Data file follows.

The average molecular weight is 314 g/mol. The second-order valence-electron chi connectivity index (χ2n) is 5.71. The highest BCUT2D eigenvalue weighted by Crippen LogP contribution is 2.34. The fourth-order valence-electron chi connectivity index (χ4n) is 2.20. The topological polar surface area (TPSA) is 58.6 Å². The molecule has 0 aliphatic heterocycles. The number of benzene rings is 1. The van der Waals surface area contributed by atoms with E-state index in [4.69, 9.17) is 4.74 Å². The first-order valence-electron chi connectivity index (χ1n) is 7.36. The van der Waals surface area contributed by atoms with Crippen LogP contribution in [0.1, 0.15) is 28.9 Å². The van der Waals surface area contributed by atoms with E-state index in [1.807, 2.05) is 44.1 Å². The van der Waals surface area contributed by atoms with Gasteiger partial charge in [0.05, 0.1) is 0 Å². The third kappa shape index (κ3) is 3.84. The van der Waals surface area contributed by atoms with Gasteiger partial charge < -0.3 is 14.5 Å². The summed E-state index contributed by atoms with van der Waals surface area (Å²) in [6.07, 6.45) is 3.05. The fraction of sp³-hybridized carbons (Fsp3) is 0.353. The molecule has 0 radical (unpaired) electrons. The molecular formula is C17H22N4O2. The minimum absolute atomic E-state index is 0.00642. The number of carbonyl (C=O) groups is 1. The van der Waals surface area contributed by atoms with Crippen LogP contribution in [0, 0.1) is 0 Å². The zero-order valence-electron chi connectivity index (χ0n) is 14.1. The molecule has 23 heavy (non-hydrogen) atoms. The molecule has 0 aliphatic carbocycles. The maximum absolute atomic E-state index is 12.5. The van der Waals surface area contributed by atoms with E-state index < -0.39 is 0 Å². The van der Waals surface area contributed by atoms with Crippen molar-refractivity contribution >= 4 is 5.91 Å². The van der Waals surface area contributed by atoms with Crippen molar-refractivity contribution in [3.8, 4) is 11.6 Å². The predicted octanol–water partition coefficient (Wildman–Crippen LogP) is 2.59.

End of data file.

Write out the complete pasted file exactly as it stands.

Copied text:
The average molecular weight is 314 g/mol. The second-order valence-electron chi connectivity index (χ2n) is 5.71. The highest BCUT2D eigenvalue weighted by Crippen LogP contribution is 2.34. The fourth-order valence-electron chi connectivity index (χ4n) is 2.20. The topological polar surface area (TPSA) is 58.6 Å². The molecule has 0 aliphatic heterocycles. The number of benzene rings is 1. The van der Waals surface area contributed by atoms with E-state index in [4.69, 9.17) is 4.74 Å². The first-order valence-electron chi connectivity index (χ1n) is 7.36. The van der Waals surface area contributed by atoms with Crippen LogP contribution in [0.1, 0.15) is 28.9 Å². The van der Waals surface area contributed by atoms with E-state index in [1.807, 2.05) is 44.1 Å². The van der Waals surface area contributed by atoms with Gasteiger partial charge in [0.05, 0.1) is 0 Å². The third kappa shape index (κ3) is 3.84. The van der Waals surface area contributed by atoms with Gasteiger partial charge < -0.3 is 14.5 Å². The summed E-state index contributed by atoms with van der Waals surface area (Å²) in [6.07, 6.45) is 3.05. The fraction of sp³-hybridized carbons (Fsp3) is 0.353. The molecule has 0 radical (unpaired) electrons. The molecular formula is C17H22N4O2. The minimum absolute atomic E-state index is 0.00642. The number of carbonyl (C=O) groups is 1. The van der Waals surface area contributed by atoms with Crippen LogP contribution in [0, 0.1) is 0 Å². The zero-order valence-electron chi connectivity index (χ0n) is 14.1. The molecule has 23 heavy (non-hydrogen) atoms. The molecule has 0 aliphatic carbocycles. The maximum absolute atomic E-state index is 12.5. The van der Waals surface area contributed by atoms with E-state index < -0.39 is 0 Å². The van der Waals surface area contributed by atoms with Crippen molar-refractivity contribution >= 4 is 5.91 Å². The van der Waals surface area contributed by atoms with Crippen molar-refractivity contribution in [3.8, 4) is 11.6 Å². The predicted octanol–water partition coefficient (Wildman–Crippen LogP) is 2.59.